CHARLESTON, W.Va. — Donald L. Blankenship, a titan of the nation’s coal industry whose approach to business was scrutinized and scorned after 29 workers were killed at the Upper Big Branch mine in 2010, was convicted Thursday of a federal charge of conspiring to violate mine safety standards, part of a case that emerged after the accident, the deadliest in mining in the United States in decades.
The verdict reached by a federal jury here made Mr. Blankenship, 65, the most prominent American coal executive ever to be convicted of a charge connected to the deaths of miners. He had been accused of conspiring to violate mine safety regulations, as well as of deceiving investors and regulators; prosecutors secured a conviction on only one of the three charges.
Mr. Blankenship was acquitted of making false statements and securities fraud. He faces a maximum of one year in prison on the misdemeanor conspiracy charge.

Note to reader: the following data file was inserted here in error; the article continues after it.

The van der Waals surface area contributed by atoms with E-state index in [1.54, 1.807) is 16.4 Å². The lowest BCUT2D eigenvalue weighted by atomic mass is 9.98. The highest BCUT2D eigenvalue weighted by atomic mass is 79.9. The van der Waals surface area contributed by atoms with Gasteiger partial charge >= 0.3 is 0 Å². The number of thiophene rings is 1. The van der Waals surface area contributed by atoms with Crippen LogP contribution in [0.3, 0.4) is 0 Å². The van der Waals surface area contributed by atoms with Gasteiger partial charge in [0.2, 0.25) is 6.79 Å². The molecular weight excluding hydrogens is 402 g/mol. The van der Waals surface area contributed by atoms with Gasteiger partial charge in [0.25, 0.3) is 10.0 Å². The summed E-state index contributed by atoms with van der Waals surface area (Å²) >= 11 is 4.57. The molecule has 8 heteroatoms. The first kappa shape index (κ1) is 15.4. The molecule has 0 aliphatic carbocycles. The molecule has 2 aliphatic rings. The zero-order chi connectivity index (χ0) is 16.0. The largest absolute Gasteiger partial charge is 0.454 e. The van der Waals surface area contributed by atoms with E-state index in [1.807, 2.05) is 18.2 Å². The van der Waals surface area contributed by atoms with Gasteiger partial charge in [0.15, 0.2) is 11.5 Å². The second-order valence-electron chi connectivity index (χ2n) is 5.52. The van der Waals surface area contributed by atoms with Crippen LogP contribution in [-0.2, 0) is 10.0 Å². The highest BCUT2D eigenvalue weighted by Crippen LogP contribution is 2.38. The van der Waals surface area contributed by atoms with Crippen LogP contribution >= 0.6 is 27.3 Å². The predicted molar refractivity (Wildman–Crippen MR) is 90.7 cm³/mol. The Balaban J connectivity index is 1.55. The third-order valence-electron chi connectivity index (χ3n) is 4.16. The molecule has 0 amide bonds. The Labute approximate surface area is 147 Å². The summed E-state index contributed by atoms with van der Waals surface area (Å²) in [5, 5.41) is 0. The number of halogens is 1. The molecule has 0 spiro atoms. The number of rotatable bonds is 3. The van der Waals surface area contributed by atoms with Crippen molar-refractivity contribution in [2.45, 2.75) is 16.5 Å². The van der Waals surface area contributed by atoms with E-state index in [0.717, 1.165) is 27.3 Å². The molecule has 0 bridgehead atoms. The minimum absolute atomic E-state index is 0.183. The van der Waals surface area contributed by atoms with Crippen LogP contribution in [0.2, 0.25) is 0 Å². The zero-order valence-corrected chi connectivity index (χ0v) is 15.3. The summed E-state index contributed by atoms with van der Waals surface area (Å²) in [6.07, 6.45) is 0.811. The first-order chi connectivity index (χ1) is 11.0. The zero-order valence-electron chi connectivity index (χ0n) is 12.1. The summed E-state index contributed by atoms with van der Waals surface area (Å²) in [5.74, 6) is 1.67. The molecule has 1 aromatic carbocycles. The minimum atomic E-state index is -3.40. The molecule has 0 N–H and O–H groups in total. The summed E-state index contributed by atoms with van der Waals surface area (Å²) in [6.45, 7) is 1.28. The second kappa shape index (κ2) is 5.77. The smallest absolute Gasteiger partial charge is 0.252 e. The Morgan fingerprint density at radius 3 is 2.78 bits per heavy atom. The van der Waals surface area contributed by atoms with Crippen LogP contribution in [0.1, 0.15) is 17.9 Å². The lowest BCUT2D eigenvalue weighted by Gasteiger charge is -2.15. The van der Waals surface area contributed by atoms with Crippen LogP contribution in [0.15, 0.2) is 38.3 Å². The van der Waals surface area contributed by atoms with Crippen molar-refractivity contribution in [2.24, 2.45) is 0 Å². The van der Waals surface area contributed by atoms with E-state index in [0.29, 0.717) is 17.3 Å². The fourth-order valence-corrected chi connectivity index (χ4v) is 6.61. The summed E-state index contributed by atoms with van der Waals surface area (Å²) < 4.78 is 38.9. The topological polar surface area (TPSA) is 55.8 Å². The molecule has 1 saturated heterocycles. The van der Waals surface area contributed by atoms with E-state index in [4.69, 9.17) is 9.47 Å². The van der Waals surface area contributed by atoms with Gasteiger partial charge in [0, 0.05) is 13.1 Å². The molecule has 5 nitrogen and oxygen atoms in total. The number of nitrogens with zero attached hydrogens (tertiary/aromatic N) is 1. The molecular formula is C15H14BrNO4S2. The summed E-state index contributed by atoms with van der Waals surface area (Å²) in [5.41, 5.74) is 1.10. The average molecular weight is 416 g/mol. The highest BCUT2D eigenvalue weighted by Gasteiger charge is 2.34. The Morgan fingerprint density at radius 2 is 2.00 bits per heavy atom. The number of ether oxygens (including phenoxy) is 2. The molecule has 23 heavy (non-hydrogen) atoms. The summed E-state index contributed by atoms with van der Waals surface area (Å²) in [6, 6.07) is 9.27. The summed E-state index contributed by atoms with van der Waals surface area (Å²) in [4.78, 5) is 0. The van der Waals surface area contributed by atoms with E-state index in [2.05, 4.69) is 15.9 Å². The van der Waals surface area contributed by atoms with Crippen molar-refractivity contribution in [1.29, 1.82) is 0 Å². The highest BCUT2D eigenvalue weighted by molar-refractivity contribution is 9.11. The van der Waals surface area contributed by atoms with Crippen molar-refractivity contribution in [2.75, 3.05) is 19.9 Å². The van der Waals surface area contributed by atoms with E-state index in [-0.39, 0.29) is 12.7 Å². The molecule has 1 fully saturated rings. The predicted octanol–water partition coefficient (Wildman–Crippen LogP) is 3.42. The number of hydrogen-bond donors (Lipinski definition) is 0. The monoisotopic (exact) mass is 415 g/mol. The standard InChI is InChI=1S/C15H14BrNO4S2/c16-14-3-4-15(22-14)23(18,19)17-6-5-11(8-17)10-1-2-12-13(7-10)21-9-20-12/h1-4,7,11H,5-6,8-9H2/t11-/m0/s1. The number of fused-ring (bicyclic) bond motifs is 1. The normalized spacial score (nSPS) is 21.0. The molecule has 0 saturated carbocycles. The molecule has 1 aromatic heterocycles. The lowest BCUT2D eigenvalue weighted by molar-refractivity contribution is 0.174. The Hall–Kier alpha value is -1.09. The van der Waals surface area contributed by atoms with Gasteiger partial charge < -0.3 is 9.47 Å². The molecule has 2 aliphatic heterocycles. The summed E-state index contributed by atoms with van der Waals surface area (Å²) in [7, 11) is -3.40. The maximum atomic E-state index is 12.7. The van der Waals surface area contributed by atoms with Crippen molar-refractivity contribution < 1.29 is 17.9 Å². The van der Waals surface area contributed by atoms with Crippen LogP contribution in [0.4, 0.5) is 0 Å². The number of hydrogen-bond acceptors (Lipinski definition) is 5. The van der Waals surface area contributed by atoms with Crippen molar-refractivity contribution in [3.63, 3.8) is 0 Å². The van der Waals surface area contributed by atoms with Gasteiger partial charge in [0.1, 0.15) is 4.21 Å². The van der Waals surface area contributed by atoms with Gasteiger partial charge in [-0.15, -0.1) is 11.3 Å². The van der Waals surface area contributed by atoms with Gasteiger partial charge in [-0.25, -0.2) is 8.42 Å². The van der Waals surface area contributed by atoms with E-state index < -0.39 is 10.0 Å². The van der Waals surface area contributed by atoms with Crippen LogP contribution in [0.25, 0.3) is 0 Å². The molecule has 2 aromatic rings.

But the verdict was, by most measures, a defeat for the Justice Department, which had pursued a prosecution that could have led to a 30-year prison term. A lawyer for Mr. Blankenship, a former chief executive of the Massey Energy Company, said he intended to appeal the verdict.
The trial began with jury selection on Oct. 1 and jurors started deliberations on Nov. 17 after the defense rested its case without presenting any witnesses.
“We are disappointed, but not as disappointed as we could have been,” said the lawyer, William W. Taylor III, the leader of Mr. Blankenship’s defense team. “I’m confident that we’ll prevail on appeal.”
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